- Mack MG, Sacks JJ, Thompson D. Testing the impact attenuation of loose fill playground surfaces. Injury Prevention 2000;6:141–144.
Severe Traumatic Brain Injury
Each year, TBIs contribute to a substantial number of deaths and cases of permanent disability. A severe TBI not only impacts the life of an individual and their family, but it also has a large societal and economic toll. The estimated economic cost of TBI in 2010, including direct and indirect medical costs, is estimated to be approximately $76.5 billion. Additionally, the cost of fatal TBIs and TBIs requiring hospitalization, many of which are severe, account for approximately 90% of the total TBI medical costs. (2,3)
The Glasgow Coma Scale (GCS)(4), a clinical tool designed to assess coma and impaired consciousness, is one of the most commonly used severity scoring systems. Persons with GCS scores of 3 to 8 are classified with a severe TBI, those with scores of 9 to 12 are classified with a moderate TBI, and those with scores of 13 to 15 are classified with a mild TBI. Other classification systems include the Abbreviated Injury Scale (AIS), the Trauma Score, and the Abbreviated Trauma Score. Despite their limitations(5), these systems are crucial to understanding the clinical management and the likely outcomes of this injury as the prognosis for milder forms of TBIs is better than for moderate or severe TBIs.(6-8)
Potential effects of Severe TBI
A non-fatal severe TBI may result in an extended period of unconsciousness (coma) or amnesia after the injury. For individuals hospitalized after a TBI, almost half (43%) have a related disability one year after the injury.(9) A TBI may lead to a wide range of short- or long-term issues affecting:
- Cognitive Function (e.g., attention and memory)
- Motor function (e.g., extremity weakness, impaired coordination and balance)
- Sensation (e.g., hearing, vision, impaired perception and touch)
- Emotion (e.g., depression, anxiety, aggression, impulse control, personality changes)
Approximately 5.3 million Americans are living with a TBI-related disability and the consequences of severe TBI can affect all aspects of an individual’s life.(10) This can include relationships with family and friends, as well as their ability to work or be employed, do household tasks, drive, and/or participate in other activities of daily living.
As with most diseases and injuries, the best approach to severe TBI is prevention. Once a severe TBI occurs, the road to recovery can be long and difficult, not only for the patient, but also for their families and caregivers. While great strides have been made in the past decade in the area of acute care and surgical care of severe TBI, the reality is that the long term care hasn’t really changed in centuries.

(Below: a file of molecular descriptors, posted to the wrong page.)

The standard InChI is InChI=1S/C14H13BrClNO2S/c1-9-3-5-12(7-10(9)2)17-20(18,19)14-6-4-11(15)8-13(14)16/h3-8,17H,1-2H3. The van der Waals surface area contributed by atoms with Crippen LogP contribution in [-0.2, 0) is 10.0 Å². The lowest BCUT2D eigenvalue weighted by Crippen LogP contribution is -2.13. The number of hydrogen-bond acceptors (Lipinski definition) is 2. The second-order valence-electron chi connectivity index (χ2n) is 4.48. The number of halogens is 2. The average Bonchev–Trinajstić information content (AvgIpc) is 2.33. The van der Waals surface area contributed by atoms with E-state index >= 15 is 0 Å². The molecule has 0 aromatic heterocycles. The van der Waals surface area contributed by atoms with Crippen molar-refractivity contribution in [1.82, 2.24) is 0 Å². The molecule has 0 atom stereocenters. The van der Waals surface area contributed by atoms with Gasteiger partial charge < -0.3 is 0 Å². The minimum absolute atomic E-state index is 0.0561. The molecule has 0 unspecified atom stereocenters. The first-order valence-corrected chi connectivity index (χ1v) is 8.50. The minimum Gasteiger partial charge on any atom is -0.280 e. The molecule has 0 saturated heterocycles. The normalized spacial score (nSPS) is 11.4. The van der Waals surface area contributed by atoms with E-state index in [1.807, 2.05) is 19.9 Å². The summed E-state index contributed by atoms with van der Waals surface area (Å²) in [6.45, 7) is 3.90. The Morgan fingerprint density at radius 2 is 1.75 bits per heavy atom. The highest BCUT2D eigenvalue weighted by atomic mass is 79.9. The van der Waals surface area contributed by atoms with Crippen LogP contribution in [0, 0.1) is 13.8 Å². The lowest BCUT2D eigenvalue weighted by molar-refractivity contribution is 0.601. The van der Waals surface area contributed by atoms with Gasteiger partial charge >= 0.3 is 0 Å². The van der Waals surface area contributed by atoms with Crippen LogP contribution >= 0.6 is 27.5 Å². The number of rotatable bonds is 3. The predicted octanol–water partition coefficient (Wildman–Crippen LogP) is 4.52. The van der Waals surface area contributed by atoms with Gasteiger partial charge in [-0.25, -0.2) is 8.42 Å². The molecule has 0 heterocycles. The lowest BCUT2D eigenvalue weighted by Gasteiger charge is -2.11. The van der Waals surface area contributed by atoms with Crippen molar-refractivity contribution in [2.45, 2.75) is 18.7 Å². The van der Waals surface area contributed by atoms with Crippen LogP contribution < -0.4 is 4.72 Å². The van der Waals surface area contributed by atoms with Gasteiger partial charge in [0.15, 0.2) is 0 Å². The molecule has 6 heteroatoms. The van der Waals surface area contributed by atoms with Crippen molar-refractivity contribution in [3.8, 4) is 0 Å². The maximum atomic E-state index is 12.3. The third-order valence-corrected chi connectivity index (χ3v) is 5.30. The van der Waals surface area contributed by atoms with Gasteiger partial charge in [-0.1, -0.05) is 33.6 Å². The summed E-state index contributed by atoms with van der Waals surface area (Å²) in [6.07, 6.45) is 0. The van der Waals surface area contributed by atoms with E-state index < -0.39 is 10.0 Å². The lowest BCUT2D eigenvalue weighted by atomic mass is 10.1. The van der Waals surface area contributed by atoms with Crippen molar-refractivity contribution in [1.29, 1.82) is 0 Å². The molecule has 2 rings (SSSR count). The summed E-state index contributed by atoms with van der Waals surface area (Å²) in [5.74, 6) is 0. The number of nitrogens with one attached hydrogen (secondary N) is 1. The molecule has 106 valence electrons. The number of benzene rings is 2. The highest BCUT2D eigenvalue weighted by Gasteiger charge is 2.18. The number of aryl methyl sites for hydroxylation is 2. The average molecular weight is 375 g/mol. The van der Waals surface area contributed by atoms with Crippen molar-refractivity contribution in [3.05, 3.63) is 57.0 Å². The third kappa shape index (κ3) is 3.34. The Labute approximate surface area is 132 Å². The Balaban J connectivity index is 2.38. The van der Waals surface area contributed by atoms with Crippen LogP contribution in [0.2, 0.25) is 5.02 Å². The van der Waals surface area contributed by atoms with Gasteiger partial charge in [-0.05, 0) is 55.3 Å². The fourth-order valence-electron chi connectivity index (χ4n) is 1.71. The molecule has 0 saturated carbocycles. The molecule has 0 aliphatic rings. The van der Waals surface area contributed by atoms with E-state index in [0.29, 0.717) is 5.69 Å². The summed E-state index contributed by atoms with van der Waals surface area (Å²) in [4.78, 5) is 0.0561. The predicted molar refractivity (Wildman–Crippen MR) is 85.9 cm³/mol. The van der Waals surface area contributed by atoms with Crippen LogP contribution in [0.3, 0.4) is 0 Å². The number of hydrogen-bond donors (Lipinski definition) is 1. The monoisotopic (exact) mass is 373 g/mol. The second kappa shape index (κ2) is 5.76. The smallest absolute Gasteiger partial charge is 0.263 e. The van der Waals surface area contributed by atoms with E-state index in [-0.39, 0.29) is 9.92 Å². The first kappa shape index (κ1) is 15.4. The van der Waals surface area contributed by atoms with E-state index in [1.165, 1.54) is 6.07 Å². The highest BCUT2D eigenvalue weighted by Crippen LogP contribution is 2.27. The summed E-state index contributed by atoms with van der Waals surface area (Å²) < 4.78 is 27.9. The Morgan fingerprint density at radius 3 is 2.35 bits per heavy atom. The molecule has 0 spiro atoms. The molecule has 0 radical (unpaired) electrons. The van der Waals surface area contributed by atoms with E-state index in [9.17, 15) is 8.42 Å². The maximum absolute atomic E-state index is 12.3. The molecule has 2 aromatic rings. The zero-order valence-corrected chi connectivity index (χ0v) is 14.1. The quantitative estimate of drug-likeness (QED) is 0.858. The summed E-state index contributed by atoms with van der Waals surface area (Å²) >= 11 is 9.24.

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Falls are the leading cause of TBI and recent data shows that the number of fall-related TBIs among children aged 0-4 years and inolder adults aged 75 years or older is increasing.
Among all age groups, motor vehicle crashes and traffic-related incidents result in the largest percentage of TBI-related deaths (31.8%).(1)
People aged 75 years old and older have the highest rates of TBI-related hospitalizations and death.(1)
Shaken Baby Syndrome (SBS), a form of abusive head trauma (AHT) and inflicted TBI, is a leading cause of child maltreatment deaths in the United States.
- Faul M, Xu L, Wald MM, Coronado VG. Traumatic brain injury in the United States: emergency department visits, hospitalizations, and deaths. Atlanta (GA): Centers for Disease Control and Prevention, National Center for Injury Prevention and Control; 2010.
- Finkelstein E, Corso P, Miller T and associates. The Incidence and Economic Burden of Injuries in the United States. New York (NY): Oxford University Press; 2006.
- Coronado, McGuire, Faul, Sugerman, Pearson. The Epidemiology and Prevention of TBI (in press) 2012
- Teasdale, G, Jennett, B. Assessment of coma and impaired consciousness. A practical scale. Lancet 304(7872):81-84, 1974.
- Stein SC. Classification of head injury. In: Narayan, RK, Wilberger, Jr., JE, Povlishock, JT, eds. Neurotrauma. McGraw-Hill, 1996:31-41.
- Coronado, VG, Thurman, DJ, Greenspan, AI, et al. Epidemiology. In: Jallo, J, Loftus, C, eds. Neurotrauma and Critical Care of the Brain. New York, Stuttgart: Thieme, 2009.
- Levin, HS, Gary, HE, Eisenberg, HM, et al. Neurobehavioral outcome 1 year after severe head injury. Experience of the Traumatic Coma Data Bank. J Neurosurg 73(5):699-709, 1990.
- Williams, DH, Levin, HS, Eisenberg, HM. Mild head injury classification. Neurosurgery 27(3):422-428, 1990.
- Selassie AW, Zaloshnja E, Langlois JA, Miler T, Jones P, Steiner C. Incidence of Long-term disability following Traumatic Brain Injury Hospitalization, United States, 2003 J Head Trauma Rehabil 23(2):123-131,2008.
- Thurman D, Alverson C, Dunn K, Guerrero J, Sniezek J. Traumatic brain injury in the United States: a public health perspective. J Head Trauma Rehabil 1999;14(6):602-615.
MINOR MODIFICATIONS FROM ORIGINAL SOURCE: WWW.CDC.GOV/CONCUSSION